Custom installed radar detectors were also not considered, as they cost thousands of dollars, require extensive work done by a professional shop for installation, and incorporate the use of laser jammers, which is illegal in a number of states. Any radar detector under $300 was ruled out, as I have found that detectors in this price range are not top performers and often will not give you enough time to adjust your speed prior to a speed trap recording your speed.
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Best Radar Detector Reviews & Recommendations
- Antenna: Dual front/rear antennas
- Connectivity: Pending Bluetooth functionality
- Among the most consistent long range detection for radar detectors
- Superior MRCD radar detection range
- Consistent, accurate and smooth ramp up of radar detection
- K Block feature helps minimize false alerts from BSM systems
- GPS auto lockouts are still not fully functional, requiring manual lockouts
- No Bluetooth or Wi-Fi connectivity makes firmware updates more difficult
- Not immune to Spectre Radar Detector Detectors (RDD)
Best ValueCheck Latest Price
- Antenna: Single front antenna
- Connectivity: Nexus Android App (iOS app not currently available)
- Detection range is comparable to flagship radar detectors at double the price
- Class-leading MRCD radar detection range
- Nexus Android app allows for easy firmware updates, and setting changes
- K Notch feature helps minimize false alerts from BSM systems
- No arrows for directional information on radar signals due to only one antenna
- Nexus Bluetooth connectivity only available on Android, not Apple iOS
- Not immune to Spectre Radar Detector Detectors (RDD)
Honorable MentionCheck Latest Price
- Antenna: Triple antenna (two front, one rear)
- Connectivity: Wi-Fi (Escort live app)
- Easy to use UI and software allow for plug and play design with minimal adjustments
- Immune to police Spectre radar detector detectors (RDD)
- Escort Live App allows for detector network, ease of updating firmware and settings
- Triple antenna design allows for accurate and long distance 360-degree radar detection
- Currently the most expensive detector on the market
- Lacks the range and responsiveness of detectors at half its price
Our Verdict on Radar Detectors
If I were to summarize my recommendations on the top radar detectors as mentioned above: If you want a no hassle detector that does everything well, with all the features you want and you don’t care about the price: I would get the Escort Redline 360C. If you want an outstanding detector on a budget and don’t need directional arrows: I would get the Radenso DS1. If you want the best all-around performing detector: I would get the Uniden R7. I firmly believe these represent the best radar detectors on the market that fit a variety of budgets.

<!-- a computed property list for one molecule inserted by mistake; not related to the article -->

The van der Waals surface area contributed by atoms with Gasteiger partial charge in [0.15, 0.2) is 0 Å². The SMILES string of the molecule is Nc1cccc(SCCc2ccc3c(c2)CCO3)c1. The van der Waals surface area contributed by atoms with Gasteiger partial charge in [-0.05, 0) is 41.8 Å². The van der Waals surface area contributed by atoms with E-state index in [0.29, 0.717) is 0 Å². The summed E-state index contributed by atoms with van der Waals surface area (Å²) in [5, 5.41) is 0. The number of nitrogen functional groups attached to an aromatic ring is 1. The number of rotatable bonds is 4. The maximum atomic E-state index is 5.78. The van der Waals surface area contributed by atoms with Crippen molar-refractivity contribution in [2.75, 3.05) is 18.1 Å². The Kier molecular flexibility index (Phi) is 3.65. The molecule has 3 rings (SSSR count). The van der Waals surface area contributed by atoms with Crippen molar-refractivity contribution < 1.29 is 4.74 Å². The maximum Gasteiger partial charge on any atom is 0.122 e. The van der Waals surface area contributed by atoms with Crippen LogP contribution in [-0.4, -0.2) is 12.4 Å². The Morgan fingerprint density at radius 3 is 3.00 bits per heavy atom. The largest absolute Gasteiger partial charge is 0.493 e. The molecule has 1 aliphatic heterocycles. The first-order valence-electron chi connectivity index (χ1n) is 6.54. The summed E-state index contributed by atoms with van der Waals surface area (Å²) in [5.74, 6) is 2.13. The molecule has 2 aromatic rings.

What to Consider When Buying Radar Detectors
Radar detectors come packed with different features and designs. Here are some basics about radar detectors I think you should know about from my experience using them over the past six years.
Types of Radar Detectors
This is the traditional setup for radar detectors or today’s mid-tier detectors. In these detectors, only one forward-facing antenna is built in to pick up radar signals. This does not affect distance, as the design and build quality of the antenna and the horn (its housing) are what helps most with range and sensitivity. The upsides to this type of detectors is simplicity and generally lower cost, as well as reduced size. The downside to single antenna detectors is that the detector will not be able to determine which direction the signal is coming from.
As the name implies, multi-antenna detectors have more than one antenna. What is the advantage of this? Directional arrows. With multiple antennas oriented in different directions (typically one forward, one rear-facing). With the detector picking up signals in each antenna and the ability to determine signal strength between antennas, it is able to determine the direction of the signal. Why is this important? I have used the information to determine if I need to slow down (allegedly) for an upcoming police speed trap, or see if or when I have passed the radar signal. This will give me less time worrying about driving too slowly and getting back up to my preferred speed (legally, of course).